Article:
Keep a Weather Eye on Port Infrastructure to Ensure It Doesn’t Run Aground

Ports + Politics
rear admiral

Recent supply chain disruptions have put U.S. seaports in the spotlight, motivating the $17 billion in funding allocated for them in the Infrastructure Investment and Jobs Act (IIJA). Last December saw the first installment of this funding, with $241 million through the Department of Transportation’s Port Infrastructure Development Program for 25 projects to improve port facilities in 19 states and one territory. The White House followed suit in January announcing $14 billion in funding for over 500 ports and waterways projects across 52 states and territories in fiscal year 2022. These investments are already playing a critical role in the American blue economy and our postpandemic recovery.

What the IIJA lacks is highlighted in reports from earlier indicating that weatherrelated disruptions and delays – combined with infrastructure damage caused by sea level rise and extreme storms – are expected to impose significant costs on the marine transportation system.

The Biden Administration can immediately address these weather and climate hazards with data, services and predictive impact tools. Rather than waiting years for the long-term projects announced by the Department of Transportation to materialize, the United States can seize several “shovel ready” opportunities now. First and foremost is to put better weather intelligence information in the hands of port operators and users. Advance knowledge of hazardous conditions can help minimize damage to landside infrastructure and increase the effectiveness of port operations. I have seen first-hand how the onset of fog forced the closure of the Galveston Ship Channel. And a single hurricane can shut down operations for days, imposing costs of hundreds of millions of dollars per day.

The National Weather Service (NWS) under the National Oceanic and Atmospheric Administration (NOAA) provides wide area marine forecasts and support products, but their expert meteorologists lack the resources to tailor their service to individual ships, piers and waterways. Candidate technology solutions to fill this gap include route optimization apps, geospatial dashboards featuring insights and alerts, and modern applications programming interfaces (APIs) that allow individual users to specify their location, activity and timeline for exactly what they will do and when. This kind of high-definition, actionable information is available today in the private sector.

Another critical need is oceanographic data and services. NOAA’s Physical Oceanographic Real Time System (PORTS) program monitors tides, currents and water levels below bridges to aid pilots in the safe maneuvering of vessels in ports and waterways. As a deck watch officer on a Navy deep draft ship homeported in San Diego in the 1990s, I meticulously planned my arrivals and departures with this information to avoid grounding at low tide and striking the Coronado Bay Bridge at high tide. With only a few feet to spare each time, this was no easy needle to thread!

NOAA’s PORTS program has an extremely limited budget. By adding just a minor amount of IIJA funding for NOAA PORTS services, the Biden Administration can accelerate these installations to more U.S. seaports faster, thereby dramatically boosting their safety and efficiency.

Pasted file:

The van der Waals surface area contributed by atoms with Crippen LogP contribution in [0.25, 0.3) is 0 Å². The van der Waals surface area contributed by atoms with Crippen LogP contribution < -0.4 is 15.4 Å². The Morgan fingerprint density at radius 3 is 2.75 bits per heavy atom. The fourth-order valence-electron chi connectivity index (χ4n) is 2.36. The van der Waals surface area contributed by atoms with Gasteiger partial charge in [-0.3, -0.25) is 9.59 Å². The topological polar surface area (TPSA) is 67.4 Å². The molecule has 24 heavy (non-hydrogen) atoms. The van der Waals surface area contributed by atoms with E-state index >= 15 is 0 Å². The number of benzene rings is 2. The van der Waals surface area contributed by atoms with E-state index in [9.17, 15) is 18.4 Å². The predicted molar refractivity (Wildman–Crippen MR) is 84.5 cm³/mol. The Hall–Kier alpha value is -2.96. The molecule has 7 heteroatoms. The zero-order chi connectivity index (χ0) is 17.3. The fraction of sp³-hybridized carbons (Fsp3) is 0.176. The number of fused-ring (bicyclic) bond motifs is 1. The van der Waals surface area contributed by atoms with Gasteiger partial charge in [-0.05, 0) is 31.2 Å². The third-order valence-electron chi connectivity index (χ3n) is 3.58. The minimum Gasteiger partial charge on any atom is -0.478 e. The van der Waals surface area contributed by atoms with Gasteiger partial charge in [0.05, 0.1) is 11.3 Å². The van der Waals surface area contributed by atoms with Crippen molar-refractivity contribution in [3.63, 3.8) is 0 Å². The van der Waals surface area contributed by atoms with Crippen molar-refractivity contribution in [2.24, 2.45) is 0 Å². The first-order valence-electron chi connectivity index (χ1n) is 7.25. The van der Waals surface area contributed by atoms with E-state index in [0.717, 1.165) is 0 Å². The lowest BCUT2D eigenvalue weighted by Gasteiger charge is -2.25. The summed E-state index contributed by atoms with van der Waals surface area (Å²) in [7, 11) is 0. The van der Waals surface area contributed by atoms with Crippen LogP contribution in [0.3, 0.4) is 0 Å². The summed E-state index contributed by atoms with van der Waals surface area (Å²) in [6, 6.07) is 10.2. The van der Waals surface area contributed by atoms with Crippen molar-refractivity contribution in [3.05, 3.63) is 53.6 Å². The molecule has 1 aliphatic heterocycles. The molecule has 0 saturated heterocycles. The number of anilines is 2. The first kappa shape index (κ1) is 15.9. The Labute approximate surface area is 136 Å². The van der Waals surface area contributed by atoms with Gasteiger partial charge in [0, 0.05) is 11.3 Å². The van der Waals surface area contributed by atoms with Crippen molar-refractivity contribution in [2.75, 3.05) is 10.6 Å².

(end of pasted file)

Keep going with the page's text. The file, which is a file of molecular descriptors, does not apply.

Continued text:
Lastly, high resolution bathymetric information is essential for the safe passage of vessels in and out of port. NOAA’s precision navigation service applies data from modern multi-beam sonar surveys to routinely update the nautical charts of shipping channels, which require periodic dredging to remove accumulated sediments. A compelling example is the 2017 Port of Long Beach precision navigation survey that enabled authorities to increase the draft for incoming ships from 65 to 69 feet. This increase not only allowed ships to carry additional product, it also reduced the need for lightering, thereby saving individual shipping companies over $10 million each year. NOAA’s precision navigation updates occur at a frequency moderated by historically scant available resources. Now with the flood of funding from the port waterside infrastructure, NOAA can accelerate precision navigation updates across all U.S. seaports to optimize their productivity.

This is a historic time for U.S. ports and waterways. The IIJA has offered a massive boost to both the landside and waterside infrastructure of America’s seaports. Allocating just a small fraction of this funding for modern weather, water and navigation data could result in a remarkable return on investment. Just as a prudent mariner heeds time, tide, wind and sea to secure a prosperous voyage, the United States needs to keep a weather eye on its port infrastructure investments to ensure they do not run aground.

Rear Admiral (ret.) Tim Gallaudet, Ph.D., is the former deputy administrator of NOAA, assistant secretary of commerce for oceans and atmosphere, and chairman of the coordinating board for the Committee on the Marine Transportation System (CMTS). He is the CEO of Ocean STL Consulting, LLC and host of the “American Blue Economy Podcast.”